Although recording shows on the hard drive is a snap, burning programs to a DVD+R/+RW (the HDRW720 won't record to DVD-RW or DVD-R) is a bit of a chore. Unlike other DVR/DVD combos we've tested, the Philips deck won't record video directly to DVD; you have to record to the hard drive first, then archive your shows to DVD later. Complicating matters is the fact that you can't change the recording quality while archiving. For example, if you recorded a show on the hard drive at the high-quality M1 setting (an hour of which fits on a 4.7GB DVD), you can't archive it to DVD at the two-hour M2 speed--you're stuck with the one-hour mode. Other DVR/DVD recorder decks we've tested, such as the Panasonic DMR-E95HS, will let you change the recording mode when you archive, even squeezing the video to fit the remaining space on your recordable DVD. The Philips deck archives top-quality M1 recordings at a real-time speed of 1X, but archiving accelerates to 5X for the 2.5-hour M2x mode and 10X for the eight-hour M8 mode.

The HDRW720 has decent, if not exceptional, editing features. From the hard drive, you can add chapter markers to a title, hide specific sections, and chop up one title into multiple pieces. With a DVD, you can add chapter markers and hide chapters to edit out scenes or commercials. Not bad, but we missed advanced features such as the ability to edit scenes together in a playlist you can burn to DVD.

We can't complain about the HDRW720's excellent connectivity options. Behind the deck, you'll find a set of component-video, S-Video, composite and RF inputs and outputs, as well as optical and coaxial digital-audio outs. Flip open the front panel, and you'll find another set of A/V inputs, complete with S-Video and FireWire connections for a digital camcorder.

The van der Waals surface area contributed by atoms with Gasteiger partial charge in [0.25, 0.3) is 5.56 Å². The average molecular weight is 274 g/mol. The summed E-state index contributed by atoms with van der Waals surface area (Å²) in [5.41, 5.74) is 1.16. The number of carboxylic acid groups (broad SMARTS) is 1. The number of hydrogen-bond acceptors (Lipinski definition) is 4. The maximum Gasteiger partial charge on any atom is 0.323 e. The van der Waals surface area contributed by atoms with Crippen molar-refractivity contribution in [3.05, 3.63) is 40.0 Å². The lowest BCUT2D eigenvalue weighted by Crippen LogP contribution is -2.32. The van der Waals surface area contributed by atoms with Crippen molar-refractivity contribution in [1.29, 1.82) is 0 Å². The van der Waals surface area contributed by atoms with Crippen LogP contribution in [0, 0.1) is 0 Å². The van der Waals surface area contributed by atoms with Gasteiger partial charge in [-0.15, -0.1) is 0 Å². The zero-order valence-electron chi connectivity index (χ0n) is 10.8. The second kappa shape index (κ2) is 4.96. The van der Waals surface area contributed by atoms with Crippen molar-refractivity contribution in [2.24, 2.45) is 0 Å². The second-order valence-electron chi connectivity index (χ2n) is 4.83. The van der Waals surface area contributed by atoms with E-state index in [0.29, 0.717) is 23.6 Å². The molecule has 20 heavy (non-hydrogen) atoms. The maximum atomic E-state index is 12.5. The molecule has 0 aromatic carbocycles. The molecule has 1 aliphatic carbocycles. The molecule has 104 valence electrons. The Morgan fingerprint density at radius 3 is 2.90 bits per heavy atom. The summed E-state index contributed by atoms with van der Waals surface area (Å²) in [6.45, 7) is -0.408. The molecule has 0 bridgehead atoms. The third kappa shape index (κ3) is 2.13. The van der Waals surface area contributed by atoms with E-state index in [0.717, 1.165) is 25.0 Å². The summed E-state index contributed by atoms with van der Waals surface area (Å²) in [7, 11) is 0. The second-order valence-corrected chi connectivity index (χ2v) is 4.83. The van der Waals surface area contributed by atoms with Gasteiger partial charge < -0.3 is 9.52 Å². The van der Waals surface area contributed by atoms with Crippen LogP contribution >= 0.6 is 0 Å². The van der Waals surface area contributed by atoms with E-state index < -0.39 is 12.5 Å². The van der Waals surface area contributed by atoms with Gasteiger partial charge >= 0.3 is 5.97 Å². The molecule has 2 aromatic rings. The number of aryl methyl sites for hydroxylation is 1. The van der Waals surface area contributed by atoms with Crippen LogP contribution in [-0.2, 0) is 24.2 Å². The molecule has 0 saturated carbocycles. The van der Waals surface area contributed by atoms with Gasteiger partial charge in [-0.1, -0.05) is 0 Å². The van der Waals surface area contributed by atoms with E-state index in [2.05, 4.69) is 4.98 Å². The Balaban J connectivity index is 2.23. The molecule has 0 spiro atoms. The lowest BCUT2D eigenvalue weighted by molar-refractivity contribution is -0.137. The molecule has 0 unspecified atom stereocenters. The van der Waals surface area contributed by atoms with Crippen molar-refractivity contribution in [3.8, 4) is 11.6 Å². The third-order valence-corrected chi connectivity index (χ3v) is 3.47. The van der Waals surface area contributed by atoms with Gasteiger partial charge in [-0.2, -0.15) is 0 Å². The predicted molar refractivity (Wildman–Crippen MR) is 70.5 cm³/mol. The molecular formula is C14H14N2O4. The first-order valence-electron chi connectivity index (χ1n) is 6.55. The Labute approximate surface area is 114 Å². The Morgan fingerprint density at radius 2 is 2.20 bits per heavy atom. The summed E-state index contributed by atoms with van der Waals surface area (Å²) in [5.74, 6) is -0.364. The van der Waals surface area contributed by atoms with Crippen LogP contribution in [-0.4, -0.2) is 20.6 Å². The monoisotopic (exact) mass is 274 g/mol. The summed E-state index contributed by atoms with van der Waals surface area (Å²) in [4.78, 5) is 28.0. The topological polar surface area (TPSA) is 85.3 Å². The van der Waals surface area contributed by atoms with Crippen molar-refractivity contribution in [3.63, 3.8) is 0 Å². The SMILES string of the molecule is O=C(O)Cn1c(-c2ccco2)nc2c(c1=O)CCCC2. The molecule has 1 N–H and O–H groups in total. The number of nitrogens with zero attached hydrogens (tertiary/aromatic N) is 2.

As expected, the HDRW720 scored high marks in our video resolution tests, capturing 450-plus lines of horizontal resolution in both the top-quality M1 mode (which gives you about an hour of video on a 4.7GB recordable DVD) and the two-hour M2 mode. We noticed some small artifacts around the edges of our test patterns when we switched to the 2.5-hour M2x speed, although video resolution held steady at about 450 lines. We were happy with the crystal-clear images in our M1 and M2 test recordings of Star Trek: Insurrection, although we saw some background blockiness in the 2.5-hour M2x mode. Unsurprisingly, picture quality dropped off to a much softer 250 lines at the four-, six- and eight-hour recording speeds, complete with blocky MPEG artifacts and juttery images.

TV Guide makes no secret of the fact that its electronic programming guide doesn't work with satellite receivers; however, in our tests, we've found that it won't work with digital cable either. We followed the onscreen setup process with our Time Warner New York digital cable connection, entered our ZIP code and left the recorder off overnight, as per the instructions. Unfortunately, programming information never flowed into the guide. We've had this trouble with TV Guide-equipped decks before, and we attribute it to the fact that digital cable carriers often strip out the information that TV Guide uses to power its EPG. (It works fine with an analog cable connection.) Anyone expecting the easy EPGs of TiVo and other satellite/cable providers will be sorely disappointed by the absent or incomplete program listings, although TV Guide reportedly works better with other digital cable providers.

The HDRW720's playback quality was excellent, especially in progressive-scan mode using the component-video connection. The deck passed our 2:3 pull-down test with flying colors, breezing past the tricky haystacks, boats and bridges in our Star Trek: Insurrection benchmark.

5.4

Philips HDRW720

Score Breakdown

Design 3Features 7Performance 7